Bug #93986 Transactions in serializable mode are not actually serializable
Submitted: 20 Jan 10:23 Modified: 22 Feb 13:12
Reporter: Dyllon Gagnier Email Updates:
Status: Not a Bug Impact on me:
None 
Category:MySQL Server: InnoDB storage engine Severity:S3 (Non-critical)
Version:8.0.13 OS:Any
Assigned to: CPU Architecture:x86

[20 Jan 10:23] Dyllon Gagnier
Description:
Even when transaction isolation level is set to serializable, it is quite easy to end up with a non-serializable sequence of execution due to auto incrementing IDs. This is a fairly serious issue since it breaks important serialization guarantees necessary for the common pattern of inserting a new row then selecting the id of that row by finding the max id.

How to repeat:
I will give the SQL necessary to replicate one of the problematic scenarios in the form "TRANSACTION: sql_statements_run".

The following SQL relies upon a table named mytable with a single column id which is an autoincrementing primary key integer.

T1: SET SESSION TRANSACTION ISOLATION LEVEL SERIALIZABLE;
T2: SET SESSION TRANSACTION ISOLATION LEVEL SERIALIZABLE;
T1: BEGIN TRANSACTION; INSERT INTO mytable() VALUES ();
T2: BEGIN TRANSACTION; INSERT INTO mytable() VALUES (); COMMIT;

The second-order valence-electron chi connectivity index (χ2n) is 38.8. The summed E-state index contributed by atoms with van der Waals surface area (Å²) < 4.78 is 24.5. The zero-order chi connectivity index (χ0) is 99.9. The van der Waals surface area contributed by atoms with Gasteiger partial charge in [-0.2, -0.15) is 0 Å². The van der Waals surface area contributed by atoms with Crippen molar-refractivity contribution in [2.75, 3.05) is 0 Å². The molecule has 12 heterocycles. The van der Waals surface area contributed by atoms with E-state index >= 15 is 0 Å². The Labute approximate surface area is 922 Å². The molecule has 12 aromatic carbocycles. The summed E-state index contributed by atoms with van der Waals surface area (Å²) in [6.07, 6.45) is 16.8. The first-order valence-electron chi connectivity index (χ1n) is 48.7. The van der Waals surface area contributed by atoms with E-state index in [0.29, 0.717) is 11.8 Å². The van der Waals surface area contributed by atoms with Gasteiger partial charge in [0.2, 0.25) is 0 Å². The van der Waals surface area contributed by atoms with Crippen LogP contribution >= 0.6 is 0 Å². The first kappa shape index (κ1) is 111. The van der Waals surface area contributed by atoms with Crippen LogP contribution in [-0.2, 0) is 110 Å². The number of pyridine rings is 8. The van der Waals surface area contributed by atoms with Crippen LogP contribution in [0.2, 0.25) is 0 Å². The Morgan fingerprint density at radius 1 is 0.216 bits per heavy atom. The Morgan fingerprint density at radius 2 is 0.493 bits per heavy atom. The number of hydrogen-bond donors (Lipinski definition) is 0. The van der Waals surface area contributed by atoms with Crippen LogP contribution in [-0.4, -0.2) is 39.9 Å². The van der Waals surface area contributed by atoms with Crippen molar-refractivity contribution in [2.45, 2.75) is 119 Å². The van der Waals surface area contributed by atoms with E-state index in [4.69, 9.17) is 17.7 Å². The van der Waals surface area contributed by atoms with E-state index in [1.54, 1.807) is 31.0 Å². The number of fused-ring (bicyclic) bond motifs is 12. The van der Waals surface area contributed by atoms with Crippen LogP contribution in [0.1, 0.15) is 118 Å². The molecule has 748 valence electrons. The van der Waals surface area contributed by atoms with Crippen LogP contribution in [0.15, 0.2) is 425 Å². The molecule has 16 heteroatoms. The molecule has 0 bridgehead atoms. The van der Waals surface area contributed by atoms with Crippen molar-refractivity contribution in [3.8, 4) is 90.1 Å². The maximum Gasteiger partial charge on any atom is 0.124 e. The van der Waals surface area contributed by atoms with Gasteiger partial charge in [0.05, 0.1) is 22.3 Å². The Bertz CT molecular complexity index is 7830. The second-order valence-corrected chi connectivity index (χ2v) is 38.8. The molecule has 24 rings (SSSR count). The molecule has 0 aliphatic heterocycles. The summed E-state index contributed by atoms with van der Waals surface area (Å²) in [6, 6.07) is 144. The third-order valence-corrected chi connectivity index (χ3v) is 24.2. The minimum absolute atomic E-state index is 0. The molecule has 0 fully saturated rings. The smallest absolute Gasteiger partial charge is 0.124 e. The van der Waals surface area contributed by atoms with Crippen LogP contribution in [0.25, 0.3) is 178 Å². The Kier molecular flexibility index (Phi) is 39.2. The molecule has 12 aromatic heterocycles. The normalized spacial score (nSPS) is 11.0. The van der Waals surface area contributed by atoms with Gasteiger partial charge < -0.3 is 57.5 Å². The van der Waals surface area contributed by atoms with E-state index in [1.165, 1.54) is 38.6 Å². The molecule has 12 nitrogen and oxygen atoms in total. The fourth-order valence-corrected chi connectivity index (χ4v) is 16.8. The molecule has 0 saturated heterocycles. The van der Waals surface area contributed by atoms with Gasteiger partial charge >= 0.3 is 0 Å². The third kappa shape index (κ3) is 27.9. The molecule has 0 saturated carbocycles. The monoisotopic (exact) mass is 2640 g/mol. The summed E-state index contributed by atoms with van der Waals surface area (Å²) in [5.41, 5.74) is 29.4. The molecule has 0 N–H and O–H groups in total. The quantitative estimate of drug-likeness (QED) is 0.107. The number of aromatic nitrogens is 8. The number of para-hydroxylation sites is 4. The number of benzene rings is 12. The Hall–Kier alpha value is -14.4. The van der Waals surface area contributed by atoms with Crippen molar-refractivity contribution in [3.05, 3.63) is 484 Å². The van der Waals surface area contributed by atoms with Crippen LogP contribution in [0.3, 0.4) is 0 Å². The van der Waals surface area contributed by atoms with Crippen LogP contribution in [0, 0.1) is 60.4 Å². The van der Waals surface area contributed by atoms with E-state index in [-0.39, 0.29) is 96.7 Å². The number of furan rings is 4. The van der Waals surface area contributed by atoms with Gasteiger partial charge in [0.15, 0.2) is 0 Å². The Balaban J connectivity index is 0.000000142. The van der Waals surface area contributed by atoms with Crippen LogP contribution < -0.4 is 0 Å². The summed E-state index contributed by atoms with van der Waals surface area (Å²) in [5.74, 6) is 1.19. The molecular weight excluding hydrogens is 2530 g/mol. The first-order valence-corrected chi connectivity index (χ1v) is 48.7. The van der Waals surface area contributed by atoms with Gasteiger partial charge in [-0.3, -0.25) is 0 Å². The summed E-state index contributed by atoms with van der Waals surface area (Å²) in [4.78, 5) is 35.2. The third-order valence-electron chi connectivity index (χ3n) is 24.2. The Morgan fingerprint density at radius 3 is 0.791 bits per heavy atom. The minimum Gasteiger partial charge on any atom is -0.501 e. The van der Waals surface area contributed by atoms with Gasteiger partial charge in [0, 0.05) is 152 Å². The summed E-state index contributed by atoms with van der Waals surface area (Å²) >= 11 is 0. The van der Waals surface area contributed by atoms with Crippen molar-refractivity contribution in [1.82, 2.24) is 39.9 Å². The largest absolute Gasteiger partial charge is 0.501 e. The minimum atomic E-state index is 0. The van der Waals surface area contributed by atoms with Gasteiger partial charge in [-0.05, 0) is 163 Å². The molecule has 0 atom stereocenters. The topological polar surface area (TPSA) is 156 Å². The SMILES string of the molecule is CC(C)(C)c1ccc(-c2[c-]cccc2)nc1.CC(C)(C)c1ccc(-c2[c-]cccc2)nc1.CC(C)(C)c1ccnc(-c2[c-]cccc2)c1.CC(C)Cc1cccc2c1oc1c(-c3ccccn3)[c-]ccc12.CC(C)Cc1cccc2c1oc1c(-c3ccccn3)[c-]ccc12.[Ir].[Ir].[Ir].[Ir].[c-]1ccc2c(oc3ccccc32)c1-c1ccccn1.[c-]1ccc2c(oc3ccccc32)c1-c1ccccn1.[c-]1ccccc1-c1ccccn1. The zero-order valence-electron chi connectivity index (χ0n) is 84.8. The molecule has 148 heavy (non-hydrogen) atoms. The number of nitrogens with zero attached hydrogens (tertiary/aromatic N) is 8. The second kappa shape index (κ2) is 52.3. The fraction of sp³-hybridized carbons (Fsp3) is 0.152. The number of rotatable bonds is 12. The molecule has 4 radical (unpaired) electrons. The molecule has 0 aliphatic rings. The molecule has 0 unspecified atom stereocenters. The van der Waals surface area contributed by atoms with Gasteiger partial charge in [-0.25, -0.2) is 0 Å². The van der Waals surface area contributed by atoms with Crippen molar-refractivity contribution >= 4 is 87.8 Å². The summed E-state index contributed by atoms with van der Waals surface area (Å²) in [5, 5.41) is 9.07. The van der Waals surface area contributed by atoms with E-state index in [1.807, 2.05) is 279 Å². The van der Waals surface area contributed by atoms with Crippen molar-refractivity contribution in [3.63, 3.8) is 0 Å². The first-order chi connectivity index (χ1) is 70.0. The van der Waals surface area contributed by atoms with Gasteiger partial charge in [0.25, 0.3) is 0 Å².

T1: SELECT MAX(id) FROM mytable; COMMIT;

T1 ends up selecting the ID of the row just inserted by T2 instead of the row it inserted. This violates serializability since there is no way for T1 to insert a row with an id before T2's id and then select out T2's id except by them interleaving.

Suggested fix:
There is an obvious workaround by using the LAST_INSERT_ID() function, but this is still a pretty common pattern used in the wild and probably affects numerous ORMs and libraries.

I think that the main issue comes from the way MySQL does range locks. One possible fix could be to keep a pseudo-record for tables with autoincrement for the purpose of locking the end of the table. Another fix would be to make the locking more aggressive by forcing an insert with an autoincrement column to acquire a shared or exclusive lock on the entire table.

I tested equivalent SQL with PostgreSQL and it seems to do some form of MVCC in this case since it allows T2 to finish, but the select done by T1 selects the id that T1 inserted and not the id inserted by T2.
[21 Jan 14:36] Sinisa Milivojevic
Hi,

Thank you for your bug report.

If you read our Reference Manual, you will find out that SERIALIZABLE is the same as REPEATABLE READ, except that all SELECTs are transformed into a SELECT ..... IN SHARED MODE. 

That is the only difference.

Another point that must be made is that auto-increment column type is not a standard SQL data type, like SEQUENCE.  It is an extension in MySQL and that value is held table-wide and not transaction-wide. Hence, it will not be visible only in its transaction, when not committed yet. This is because its value is reserved immediately, before transaction is committed. This is something MySQL-specific and not within SQL standards.

This is all explained in our Reference Manual, but if you think that additional explanation, do let us know what additional documentation would you require.
[22 Feb 1:00] Bugs System
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